Sep 30

Excellent reference on Energy Use, with a focus on strategy to improve energy sourcing:

For example, this graph provided a very good high-level view of how energy is being used:

Aug 25

Lo que separa la civilización de la anarquía son solo siete comidas.
– Spanish Proverb

Quoted in “The Coming Famine” by Julian Cribb

With eloquent symbolism, this Petronian banquet made clear that the well-off part of humanity has largely forgotten what it is to go hungry and is awakening to an unpleasant shock: starvation and the wars, refugee crises, and collapse of nation-states that often accompany hunger have not been permanently banished after all. Indeed, they are once more at our doorstep. Food insecurity and its deadly consequences are again a pressing concern for every nation and each individual.

FYI, the proverb translated is: Civilization and anarchy are only seven meals apart

Jun 30

Interesting talk by Niall Ferguson on the options available to countries facing fiscal crises:

Mar 12

It’s really too bad that Eliot Spitzer couldn’t keep his pants on — he could have been helpful in averting the financial crisis.

Visit for breaking news, world news, and news about the economy

Jan 13

I was lucky to have followed the link in my Freakanomics RSS feed to listen to a talk by Dr. Craig Feied.

The key point made by Dr. Feied is that the amalgamation and analysis of wide ranging data – including from the emergent fields of genomics, proteomics, metabolomics, etc. – within computer models could foster a much better, and possibly, as forecasted by the current trendlines, a complete understanding of human ailments.

Dr. Feied’s talk begins at 37:50:

Jan 07

The sub-title of the “Ascent of Money” is “A Financial History of the World”. Niall Ferguson’s aim is to show:

… that finance is in fact the foundation of human progress … financial history (is) the essential backstory behind all history. The evolution of credit and debt … was as important as any technological innovation in the rise of civilization.

Most ineresting quote so far (from Chapter 2: Of Human Bondage):

It was to Lenin that Keynes attributed the insight that ‘There is no subtler, no surer means of overturning the existing basis of society than to debauch the currency.’

Is this foreboding the future of the Federal Reserve’s Quantative Easing (QE) efforts?

Nov 24

Jeff Rubin was the Chief Economist for CIBC World Markets during Canada’s growth as a major energy supplier – now the number one supplier to the U.S. marketplace. But he also sees the “Peak Oil” issue on the horizon and has written this book to posit his view that because of the oncoming changes in energy pricing, our world will become smaller due to the “end of globalization”.

Update: Finished the book – my review:

Excellent start to the book – Part One covers a lot of ground explaining the changing supply and demand shifts related to peak oil, but then the book falls off a cliff in conjecture. Rubin expects the changes to be immediate and without options, and then begins to draw conclusions that seem dubious. Of course, it’s easy looking back, it’s far more difficult to look forward – but the same critical thinking in the analysis of the supply/demand changes related to expensive energy doesn’t seem to make it in to the look into the future. And you can tell, Part Two of the book is repetitive and full of personal stories – almost if the economist version of Rubin was replaced by the science fiction writer Rubin.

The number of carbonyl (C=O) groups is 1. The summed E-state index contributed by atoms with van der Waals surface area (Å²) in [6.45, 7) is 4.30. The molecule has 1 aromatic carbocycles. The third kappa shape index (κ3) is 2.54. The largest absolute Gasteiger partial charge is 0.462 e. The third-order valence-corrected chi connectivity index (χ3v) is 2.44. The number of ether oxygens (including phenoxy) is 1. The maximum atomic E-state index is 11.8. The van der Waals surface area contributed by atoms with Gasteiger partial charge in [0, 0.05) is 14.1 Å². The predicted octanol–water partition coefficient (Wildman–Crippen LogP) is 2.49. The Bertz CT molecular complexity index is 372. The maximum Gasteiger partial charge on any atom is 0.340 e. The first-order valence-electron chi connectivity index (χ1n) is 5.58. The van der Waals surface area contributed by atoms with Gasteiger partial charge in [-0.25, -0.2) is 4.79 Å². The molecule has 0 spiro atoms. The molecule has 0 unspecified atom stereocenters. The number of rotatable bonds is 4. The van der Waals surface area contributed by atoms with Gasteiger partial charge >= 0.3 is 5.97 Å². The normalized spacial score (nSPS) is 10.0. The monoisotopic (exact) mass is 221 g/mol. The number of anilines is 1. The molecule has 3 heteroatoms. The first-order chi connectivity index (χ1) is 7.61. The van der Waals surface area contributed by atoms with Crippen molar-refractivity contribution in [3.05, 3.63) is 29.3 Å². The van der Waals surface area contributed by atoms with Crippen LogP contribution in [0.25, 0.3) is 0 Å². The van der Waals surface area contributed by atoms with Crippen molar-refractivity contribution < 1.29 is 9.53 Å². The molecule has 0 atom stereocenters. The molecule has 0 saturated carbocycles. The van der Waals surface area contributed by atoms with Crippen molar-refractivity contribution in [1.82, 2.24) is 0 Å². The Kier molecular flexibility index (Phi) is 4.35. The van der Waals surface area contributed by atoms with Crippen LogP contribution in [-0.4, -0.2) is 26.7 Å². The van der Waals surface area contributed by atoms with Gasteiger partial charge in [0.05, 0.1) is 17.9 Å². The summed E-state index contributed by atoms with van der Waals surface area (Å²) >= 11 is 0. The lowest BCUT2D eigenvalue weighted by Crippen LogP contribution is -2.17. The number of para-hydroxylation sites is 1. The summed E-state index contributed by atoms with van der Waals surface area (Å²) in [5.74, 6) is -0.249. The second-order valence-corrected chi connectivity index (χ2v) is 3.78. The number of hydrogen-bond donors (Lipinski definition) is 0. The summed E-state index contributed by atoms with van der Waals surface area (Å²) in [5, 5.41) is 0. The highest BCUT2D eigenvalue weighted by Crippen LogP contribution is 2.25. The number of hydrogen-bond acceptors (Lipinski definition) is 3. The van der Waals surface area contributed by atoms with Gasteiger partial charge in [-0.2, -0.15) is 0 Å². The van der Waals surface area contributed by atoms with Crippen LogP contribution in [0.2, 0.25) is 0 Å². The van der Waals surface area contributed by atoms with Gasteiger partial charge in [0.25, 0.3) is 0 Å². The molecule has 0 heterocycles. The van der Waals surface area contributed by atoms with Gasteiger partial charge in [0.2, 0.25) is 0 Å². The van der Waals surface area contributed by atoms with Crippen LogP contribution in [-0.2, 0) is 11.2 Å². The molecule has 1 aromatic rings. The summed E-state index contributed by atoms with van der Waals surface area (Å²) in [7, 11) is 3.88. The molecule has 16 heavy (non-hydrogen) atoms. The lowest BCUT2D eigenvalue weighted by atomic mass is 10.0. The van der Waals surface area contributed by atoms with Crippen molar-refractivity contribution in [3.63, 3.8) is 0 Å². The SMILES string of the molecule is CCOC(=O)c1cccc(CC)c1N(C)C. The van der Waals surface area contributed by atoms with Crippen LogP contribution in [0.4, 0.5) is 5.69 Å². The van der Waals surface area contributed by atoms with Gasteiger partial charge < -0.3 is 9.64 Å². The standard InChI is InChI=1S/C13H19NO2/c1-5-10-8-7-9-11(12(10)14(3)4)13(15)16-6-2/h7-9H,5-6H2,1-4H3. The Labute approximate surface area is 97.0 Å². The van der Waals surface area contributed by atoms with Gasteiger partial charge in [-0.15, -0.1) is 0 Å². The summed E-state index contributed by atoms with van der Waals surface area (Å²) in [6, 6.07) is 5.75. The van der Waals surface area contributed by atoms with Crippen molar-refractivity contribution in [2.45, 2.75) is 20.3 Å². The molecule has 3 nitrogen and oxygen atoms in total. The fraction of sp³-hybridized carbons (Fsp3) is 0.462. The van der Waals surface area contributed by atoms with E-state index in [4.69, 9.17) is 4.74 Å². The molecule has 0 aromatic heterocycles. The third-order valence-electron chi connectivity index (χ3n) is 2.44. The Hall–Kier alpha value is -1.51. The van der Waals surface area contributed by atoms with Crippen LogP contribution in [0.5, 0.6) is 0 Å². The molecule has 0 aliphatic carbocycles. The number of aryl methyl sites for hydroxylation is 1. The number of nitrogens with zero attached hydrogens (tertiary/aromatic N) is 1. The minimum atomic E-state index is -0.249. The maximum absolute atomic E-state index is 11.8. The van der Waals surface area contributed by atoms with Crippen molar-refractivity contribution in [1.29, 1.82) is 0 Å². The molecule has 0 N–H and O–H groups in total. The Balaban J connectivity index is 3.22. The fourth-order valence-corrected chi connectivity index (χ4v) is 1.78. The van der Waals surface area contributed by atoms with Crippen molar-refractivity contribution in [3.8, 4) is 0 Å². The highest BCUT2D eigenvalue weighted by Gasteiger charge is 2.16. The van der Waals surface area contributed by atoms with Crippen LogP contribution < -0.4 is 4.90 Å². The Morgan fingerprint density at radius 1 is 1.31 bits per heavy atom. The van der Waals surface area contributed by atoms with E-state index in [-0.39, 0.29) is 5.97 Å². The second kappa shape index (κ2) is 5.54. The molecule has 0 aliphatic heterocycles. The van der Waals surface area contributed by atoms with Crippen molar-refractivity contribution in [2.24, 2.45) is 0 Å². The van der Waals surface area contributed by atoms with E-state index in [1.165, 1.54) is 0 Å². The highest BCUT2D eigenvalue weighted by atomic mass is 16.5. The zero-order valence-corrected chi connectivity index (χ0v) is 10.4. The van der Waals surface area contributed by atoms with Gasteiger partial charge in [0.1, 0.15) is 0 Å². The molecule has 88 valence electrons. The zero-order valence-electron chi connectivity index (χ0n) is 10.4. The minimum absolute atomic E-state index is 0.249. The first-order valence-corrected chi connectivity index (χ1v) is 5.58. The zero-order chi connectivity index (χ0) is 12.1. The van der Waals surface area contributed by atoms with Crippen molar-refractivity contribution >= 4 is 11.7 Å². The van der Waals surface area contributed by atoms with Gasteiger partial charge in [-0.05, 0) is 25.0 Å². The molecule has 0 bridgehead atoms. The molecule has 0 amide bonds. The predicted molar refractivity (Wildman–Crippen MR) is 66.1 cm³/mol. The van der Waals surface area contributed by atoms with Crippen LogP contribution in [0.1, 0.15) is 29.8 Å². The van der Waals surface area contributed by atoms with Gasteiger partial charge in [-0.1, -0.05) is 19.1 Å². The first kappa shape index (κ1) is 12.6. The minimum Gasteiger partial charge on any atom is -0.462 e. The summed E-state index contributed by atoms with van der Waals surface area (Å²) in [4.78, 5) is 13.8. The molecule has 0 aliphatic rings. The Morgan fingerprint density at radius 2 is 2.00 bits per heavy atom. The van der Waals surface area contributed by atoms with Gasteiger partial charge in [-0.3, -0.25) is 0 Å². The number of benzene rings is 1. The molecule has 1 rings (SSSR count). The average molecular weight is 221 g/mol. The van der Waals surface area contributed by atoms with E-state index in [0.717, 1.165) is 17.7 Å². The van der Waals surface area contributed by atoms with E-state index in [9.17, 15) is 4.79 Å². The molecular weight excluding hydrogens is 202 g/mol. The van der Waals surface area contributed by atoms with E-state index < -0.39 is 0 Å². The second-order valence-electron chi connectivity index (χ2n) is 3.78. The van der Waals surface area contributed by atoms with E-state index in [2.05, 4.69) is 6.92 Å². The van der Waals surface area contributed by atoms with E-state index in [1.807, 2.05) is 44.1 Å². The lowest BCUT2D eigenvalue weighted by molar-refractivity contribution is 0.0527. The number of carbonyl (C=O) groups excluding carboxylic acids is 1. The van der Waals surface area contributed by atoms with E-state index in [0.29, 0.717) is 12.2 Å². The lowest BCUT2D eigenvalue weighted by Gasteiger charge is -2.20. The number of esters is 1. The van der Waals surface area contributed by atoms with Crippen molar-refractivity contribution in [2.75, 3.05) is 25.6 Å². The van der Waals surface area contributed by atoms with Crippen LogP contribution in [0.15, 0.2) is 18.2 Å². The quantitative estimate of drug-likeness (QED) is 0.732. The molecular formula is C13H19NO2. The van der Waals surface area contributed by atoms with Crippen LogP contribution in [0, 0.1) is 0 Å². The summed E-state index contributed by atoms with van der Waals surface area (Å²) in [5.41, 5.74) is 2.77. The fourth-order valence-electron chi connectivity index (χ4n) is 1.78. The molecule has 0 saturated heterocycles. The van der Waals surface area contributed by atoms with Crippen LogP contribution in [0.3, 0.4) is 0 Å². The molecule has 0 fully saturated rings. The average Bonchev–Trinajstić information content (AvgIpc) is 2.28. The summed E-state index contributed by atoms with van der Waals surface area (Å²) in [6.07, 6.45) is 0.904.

But for the price there’s enough new information and insight to be valuable.

Aug 26

Aug 08

Recent market movements have lead to some very interesting changes in risk management. Credit Default Swaps (CDS) are essentially insurance on your investments – and the CDS associated with some emerging markets are trading lower than CDS associated with California:

Investor demand for emerging-market bonds is driving the cost of insuring against debt defaults below industrialized governments for the first time.

Credit-default swap prices from Turkey to Indonesia are falling as bonds rise amid signs that their economies are recovering faster than developed nations. As the U.S. and U.K. borrow record amounts to fund bank bailouts and stimulus, Brazil, Russia, India and China have $3 trillion in reserves, up 19 percent from January 2008 and now 43 percent of the worldwide total, data compiled by Bloomberg show.

The annual cost of protecting holdings in Turkey’s bonds fell by half to $200,000 per $10 million for five years, or 200 basis points, sinking below New York City swaps for two weeks starting July 22, Bloomberg data show. Indonesia debt insurance dropped below Michigan the next day. Brazil swaps just had their biggest four-month slide ever. For China, protection is near the cheapest in a year. Eleven years after Russia defaulted, investors want less to insure its debt than California’s.

“This would have been impossible to imagine a year ago,” said Dmitry Sentchoukov, an emerging-market credit strategist at Dresdner Kleinwort in London. “Now it’s clear emerging economies are going to outperform the Group of Seven in growth, and that makes investors comfortable with the idea that developing countries can be priced richer than developed.”…

The report is originally from Bloomberg, but I was alerted to the report by naked capitalism.

My small take on this is that China has so much exposure to US investments that emerging markets are genuine hedge strategy.

Aug 02

From the New York Times – Durable Goods Shipments (since 2000):

Durable Goods Orders (NYT)

Durable Goods Orders (NYT)

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